A new electronic band in Provo is set to release its debut album on Friday.
The band, Polytype (formerly known as Soft Science), has been working on the album, “Basic//Complex,” for the past year and a half and is excited to finally share it with fans.
Lead singer Mason Porter said the band hopes to bring a unique voice and sound to the Provo music scene as one of the first electronic bands to hit the area.
With an album full of repeating themes of shapes, colors and deserts, Porter said the strategy behind the record was focused more on making its overall sound uniquely identifiable rather than its lyrical content.
“When we set out at the beginning, we knew we wanted to make music that nobody else in Provo was making, and I think we did that,” Porter said.
Porter said the creation of the album was a long learning process for every member of the group as they honed and perfected their unique sound.
“The album took about a year to create, and the reason it took so long was because we were learning to play electronic music throughout the process,” Porter said. “We would write songs and rewrite them, and (it) took about seven months before we even got into the studio.”
Guitarist Scott Haslam echoed Porter’s hopes of introducing the electronic genre to new fans in Provo.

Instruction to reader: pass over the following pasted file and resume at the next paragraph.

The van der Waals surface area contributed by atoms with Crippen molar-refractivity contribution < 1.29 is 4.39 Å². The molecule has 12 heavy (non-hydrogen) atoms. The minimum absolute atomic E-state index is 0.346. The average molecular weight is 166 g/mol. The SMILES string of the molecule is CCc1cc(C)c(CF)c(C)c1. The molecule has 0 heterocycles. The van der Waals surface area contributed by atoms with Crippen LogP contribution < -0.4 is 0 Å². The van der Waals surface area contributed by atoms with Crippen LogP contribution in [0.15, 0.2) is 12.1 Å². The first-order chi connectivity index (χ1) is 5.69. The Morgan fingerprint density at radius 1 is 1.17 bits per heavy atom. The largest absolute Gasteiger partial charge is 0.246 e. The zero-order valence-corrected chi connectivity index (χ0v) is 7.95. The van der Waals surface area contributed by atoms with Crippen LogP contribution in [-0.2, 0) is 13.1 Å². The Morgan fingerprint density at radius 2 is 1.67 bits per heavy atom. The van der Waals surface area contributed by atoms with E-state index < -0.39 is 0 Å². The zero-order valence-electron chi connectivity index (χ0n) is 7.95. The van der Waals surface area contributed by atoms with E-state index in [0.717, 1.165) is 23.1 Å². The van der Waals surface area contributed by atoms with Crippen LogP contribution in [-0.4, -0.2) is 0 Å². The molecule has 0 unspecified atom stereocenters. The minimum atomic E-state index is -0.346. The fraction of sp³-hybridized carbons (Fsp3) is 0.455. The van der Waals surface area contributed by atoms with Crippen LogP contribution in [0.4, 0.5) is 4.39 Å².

“Electronic music is getting pretty big on the national and international scenes,” Haslam said. “But it hasn’t really hit the Provo scene yet, so we’re hoping this will open doors for more people to explore the genre — both as fans and musicians.”
To promote the album’s release, Polytype will be hosting an album release show at Velour on Friday, Feb. 1 at 8:00 p.m., with openers Lake Island and Mideau. Physical copies of the album will be on sale at the concert.
Jason Gibby, who plays synthesizers and samplers in the band, said fans can expect an exciting show on Friday night.
“We want it to be an out-of-the-ordinary show for everyone who comes, so we want to keep things really visually exciting,” Gibby said. “There are going to be a few surprises throughout the night, for sure.”
Like his bandmates, Gibby said he hopes the band’s album will inspire others to try their hand at creating electronic music.
“Electronic music is really exciting to me,” Gibby said. “It’s so accessible, which may seem counter-intuitive. All the gadgets and technology associated with it may seem intimidating at first, but any kid with a computer has the ability to make really interesting electronic music all on their own.”
Kaneischa Johnson, public relations director at Velour Live Music Gallery, said she thinks the album will have a big impact on local music’s current playing field.
“From our perspective, the album is really groundbreaking — not only on a local level, but on a national level as well,” Johnson said. “We’ve been longtime supporters of Polytype, so to see the culmination of all their work is something everyone should be really excited about.”
Josh Allan, a fan of the band, said he’s looking forward to seeing them play their album live.
“They’ve released a bunch of teasers the past few weeks, and it’s gotten me really pumped for the concert,” Allan said. “They’re so new and different from every other local band that it won’t just be a run-of-the-mill show.”